8 September 2009
West Virginia University (WVU) unveiled a 1065-compliant transportable vehicle emissions testing laboratory at the 2009 DEER Conference held last month in Dearborn, MI. The US 2007 heavy-duty diesel engine emissions legislation has mandated a significant reduction in regulated exhaust emissions—in some cases an order of magnitude decrease in pollutant levels—and introduced new procedures for emission measurement, outlined in 40 CFR Part 1065. To meet these new measurement requirements, West Virginia University’s Center for Alternative Fuels, Engines, and Emissions (CAFEE), with assistance from the US DOE, has designed and constructed the ‘next generation’ of transportable emissions measurement laboratories.
The WVU 1065-compliant analytical system is comprised of dual primary full-flow dilution tunnels and provides laboratory-grade level emissions analyzers and components that can be used for on-road emissions measurement, with a high level of adaptation to a variety of specific emissions measurement requirements. The portable trailer-mounted laboratory constitutes a self-contained unit that can be transported to and set up at or near the home base of the vehicles to be tested. The laboratory is housed in a standard container, which can be accompanied by a heavy-duty chassis dynamometer for truck and bus emissions testing. In addition, the laboratory has the ability to measure the emissions from heavy trucks operating over-the-road and on-board a locomotive or marine vessels.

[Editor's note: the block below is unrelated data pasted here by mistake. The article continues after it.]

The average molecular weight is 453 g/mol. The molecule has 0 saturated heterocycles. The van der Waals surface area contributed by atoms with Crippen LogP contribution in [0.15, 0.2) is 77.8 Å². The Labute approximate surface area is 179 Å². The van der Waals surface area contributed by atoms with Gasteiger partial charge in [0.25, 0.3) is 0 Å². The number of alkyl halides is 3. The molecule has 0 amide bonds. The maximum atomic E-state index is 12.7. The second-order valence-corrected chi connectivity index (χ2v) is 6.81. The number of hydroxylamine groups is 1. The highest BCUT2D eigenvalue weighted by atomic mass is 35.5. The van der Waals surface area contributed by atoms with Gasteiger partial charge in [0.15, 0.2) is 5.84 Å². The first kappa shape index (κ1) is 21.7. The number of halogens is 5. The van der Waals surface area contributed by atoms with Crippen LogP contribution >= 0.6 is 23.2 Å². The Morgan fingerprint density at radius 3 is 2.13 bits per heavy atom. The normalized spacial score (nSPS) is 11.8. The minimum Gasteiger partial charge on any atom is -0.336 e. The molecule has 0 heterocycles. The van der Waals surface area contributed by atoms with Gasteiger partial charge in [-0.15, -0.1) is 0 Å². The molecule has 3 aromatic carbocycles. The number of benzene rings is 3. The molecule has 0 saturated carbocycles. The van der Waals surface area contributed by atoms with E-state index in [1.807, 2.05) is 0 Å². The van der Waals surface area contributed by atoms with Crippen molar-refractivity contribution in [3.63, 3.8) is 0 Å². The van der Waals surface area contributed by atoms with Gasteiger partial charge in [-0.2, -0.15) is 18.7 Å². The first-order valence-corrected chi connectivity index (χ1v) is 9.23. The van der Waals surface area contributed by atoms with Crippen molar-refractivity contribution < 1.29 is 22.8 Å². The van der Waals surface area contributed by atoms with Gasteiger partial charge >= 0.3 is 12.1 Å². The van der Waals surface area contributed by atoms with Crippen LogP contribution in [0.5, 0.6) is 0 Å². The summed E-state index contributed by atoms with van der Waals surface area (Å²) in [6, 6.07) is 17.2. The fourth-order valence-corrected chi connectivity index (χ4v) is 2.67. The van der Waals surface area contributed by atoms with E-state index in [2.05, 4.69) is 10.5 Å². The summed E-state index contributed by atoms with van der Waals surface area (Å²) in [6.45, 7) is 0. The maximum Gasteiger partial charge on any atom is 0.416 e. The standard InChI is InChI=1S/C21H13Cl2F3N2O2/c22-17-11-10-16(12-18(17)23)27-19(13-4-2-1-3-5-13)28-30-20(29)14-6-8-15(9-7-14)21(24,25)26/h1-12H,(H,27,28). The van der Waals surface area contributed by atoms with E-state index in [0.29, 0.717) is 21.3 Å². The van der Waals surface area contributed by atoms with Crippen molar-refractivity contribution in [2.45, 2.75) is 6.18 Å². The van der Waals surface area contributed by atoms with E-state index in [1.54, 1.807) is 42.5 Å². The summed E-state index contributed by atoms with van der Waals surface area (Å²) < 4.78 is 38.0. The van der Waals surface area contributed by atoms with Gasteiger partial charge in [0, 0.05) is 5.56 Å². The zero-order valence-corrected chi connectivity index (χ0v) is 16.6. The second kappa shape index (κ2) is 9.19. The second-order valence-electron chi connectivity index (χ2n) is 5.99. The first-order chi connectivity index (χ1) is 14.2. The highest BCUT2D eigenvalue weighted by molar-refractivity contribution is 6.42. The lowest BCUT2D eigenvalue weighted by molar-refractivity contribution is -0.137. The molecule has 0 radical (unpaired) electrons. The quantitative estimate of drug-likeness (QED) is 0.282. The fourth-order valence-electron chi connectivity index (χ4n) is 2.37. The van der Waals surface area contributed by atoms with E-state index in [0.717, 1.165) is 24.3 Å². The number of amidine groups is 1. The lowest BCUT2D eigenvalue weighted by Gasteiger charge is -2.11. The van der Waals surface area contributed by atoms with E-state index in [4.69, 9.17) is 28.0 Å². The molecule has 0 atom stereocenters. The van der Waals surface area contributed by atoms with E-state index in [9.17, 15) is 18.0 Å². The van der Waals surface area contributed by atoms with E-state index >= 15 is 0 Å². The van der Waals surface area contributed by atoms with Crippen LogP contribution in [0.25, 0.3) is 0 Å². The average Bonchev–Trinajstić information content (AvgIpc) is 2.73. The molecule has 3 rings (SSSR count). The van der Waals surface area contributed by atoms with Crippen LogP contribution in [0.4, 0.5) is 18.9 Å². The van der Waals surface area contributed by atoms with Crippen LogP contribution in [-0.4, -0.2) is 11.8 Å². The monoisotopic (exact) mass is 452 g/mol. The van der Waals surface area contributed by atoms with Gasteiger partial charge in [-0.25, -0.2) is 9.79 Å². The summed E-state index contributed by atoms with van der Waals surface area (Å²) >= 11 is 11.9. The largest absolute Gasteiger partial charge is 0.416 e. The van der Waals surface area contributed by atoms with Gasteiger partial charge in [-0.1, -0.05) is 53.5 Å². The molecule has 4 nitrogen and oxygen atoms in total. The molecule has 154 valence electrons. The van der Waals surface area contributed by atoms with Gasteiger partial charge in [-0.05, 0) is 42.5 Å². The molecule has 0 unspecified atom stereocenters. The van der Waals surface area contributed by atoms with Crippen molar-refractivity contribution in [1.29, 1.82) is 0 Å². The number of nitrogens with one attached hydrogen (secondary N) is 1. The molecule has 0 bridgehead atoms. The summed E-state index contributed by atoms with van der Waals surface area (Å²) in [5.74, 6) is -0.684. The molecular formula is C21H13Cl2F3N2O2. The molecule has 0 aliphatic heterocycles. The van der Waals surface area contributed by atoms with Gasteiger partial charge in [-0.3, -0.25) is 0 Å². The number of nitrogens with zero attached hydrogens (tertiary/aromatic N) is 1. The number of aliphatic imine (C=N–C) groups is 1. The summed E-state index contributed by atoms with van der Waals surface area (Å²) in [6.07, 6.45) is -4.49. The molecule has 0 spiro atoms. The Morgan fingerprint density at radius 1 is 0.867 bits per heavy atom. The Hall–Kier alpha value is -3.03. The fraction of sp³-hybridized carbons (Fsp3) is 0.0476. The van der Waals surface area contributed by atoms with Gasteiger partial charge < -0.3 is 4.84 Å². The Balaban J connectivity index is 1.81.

WVU Transportable 1065-Compliant Vehicle Emissions Testing Laboratory
West Virginia University’s CAFEE is an internationally recognized research program in the area of vehicles, engines, emissions and alternative fuels. The new 1065-compliant laboratory is the latest in a series of mobile emissions testing laboratories that have been developed at WVU. The emissions data generated by the mobile laboratories have been used to evaluate engine, vehicle and emissions reduction technologies, support the development of emissions inventories, and to develop models to predict vehicle performance, fuel consumption and emissions under real-world operating conditions. Results developed by WVU’s mobile laboratories have been published in over 100 technical papers and presented in over 360 professional society conference presentations.
Source: WVU CAFEE